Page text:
What has the Fintech Industry Actually Learnt From the new Brexit White Paper?

by | 7th February 2017 | Brexit, Fintech |

What has the Fintech Industry Actually Learnt From the new Brexit White Paper?

 While Brexit rolls on, and we edge nearer to the start of the negotiations, the government gave a little more of its position away at the beginning of February.

After Parliament voted, by a huge majority, to give Theresa May the authority to trigger Article 50, the government presented its white paper outlining the proposals for the negotiations on Thursday, February 2nd.

As a key theme of the Brexit debate has been its potential affect on the financial services industry, and fintech too, what have we actually learnt from the government’s white paper, and how will it affect the fintech sector?

Cooperation on Financial Services Regulation

The paper talks about the UK seeking to cooperate on financial services regulation, as well as “aiming for the freest possible trade in financial services between the UK and EU member states”.

This suggests the obvious though. The UK wants little or no change in its relationship with the EU with regard to financial services.

As has been said a number of times on this too, European officials will see this as picking and choosing the best parts of EU membership, and dropping the freedom of movement as well as other negative points.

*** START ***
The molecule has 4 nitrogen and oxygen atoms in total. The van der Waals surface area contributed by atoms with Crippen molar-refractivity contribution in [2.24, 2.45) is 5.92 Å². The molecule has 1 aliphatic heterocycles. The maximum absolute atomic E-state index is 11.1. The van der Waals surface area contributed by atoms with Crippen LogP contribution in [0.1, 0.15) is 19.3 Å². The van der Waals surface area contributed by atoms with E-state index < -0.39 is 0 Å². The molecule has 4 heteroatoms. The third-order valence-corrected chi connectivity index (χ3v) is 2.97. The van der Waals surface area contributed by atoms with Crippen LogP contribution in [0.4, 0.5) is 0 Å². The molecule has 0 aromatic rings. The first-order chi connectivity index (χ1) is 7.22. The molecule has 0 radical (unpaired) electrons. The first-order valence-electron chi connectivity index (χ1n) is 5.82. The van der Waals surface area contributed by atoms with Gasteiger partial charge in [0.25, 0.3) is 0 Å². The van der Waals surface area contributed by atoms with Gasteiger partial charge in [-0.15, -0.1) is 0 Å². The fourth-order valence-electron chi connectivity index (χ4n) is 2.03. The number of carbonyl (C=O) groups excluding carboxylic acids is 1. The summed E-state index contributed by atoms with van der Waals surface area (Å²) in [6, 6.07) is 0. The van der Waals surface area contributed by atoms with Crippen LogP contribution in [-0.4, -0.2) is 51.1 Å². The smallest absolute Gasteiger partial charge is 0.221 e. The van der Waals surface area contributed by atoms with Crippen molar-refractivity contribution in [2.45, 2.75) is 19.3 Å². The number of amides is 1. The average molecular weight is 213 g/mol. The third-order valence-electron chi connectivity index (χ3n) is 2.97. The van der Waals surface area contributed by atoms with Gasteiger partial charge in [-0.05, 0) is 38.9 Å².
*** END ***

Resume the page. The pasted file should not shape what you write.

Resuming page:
The Customs Union

 With reference to the customs union the white paper goes no further than the Prime Minister’s previous speech, and talks about a new customs agreement, with the UK being outside of the union.

Again, as with the original speech, it doesn’t outline what this new agreement would involve.

Transitional Arrangement

 Although there have been references made to a potential transitional arrangement after the conclusion of the negotiations, there has previously been very little detail relating to it.

In the Brexit white paper though, the government began to outline what it would mean, and here we find some hope for the financial services industry.

The document doesn’t specifically mention passporting, but it does make reference to differing transitional agreements for different sectors, and refers to a potential transitional agreement for regulatory frameworks.

This policy movement, along with the new fintech investment conference to be held in April with support from government, shows how high a priority financial services is for the governments negotiations, but the sector is right to be apprehensive.

Passporting is probably the single-most important issue for fintech businesses, and the lack of clarity on this is hitting the sector hard.

The uncertainty surrounding passporting is continuing to threaten jobs, as well as investment in the sector, especially after comments from Valerie Pecresse, president of Ile-de-France, who said that there is fierce competition between Europe’s capital cities vying to take business from the City of London.

With uncertainty limiting budgets for fintech solutions, many businesses are looking to proven solutions for their fintech needs.

If you are looking to hear more about how a built, but bespoke, backend platform can help your business, email us at hello@trusek.com or call us on 020 7048 0470.

 

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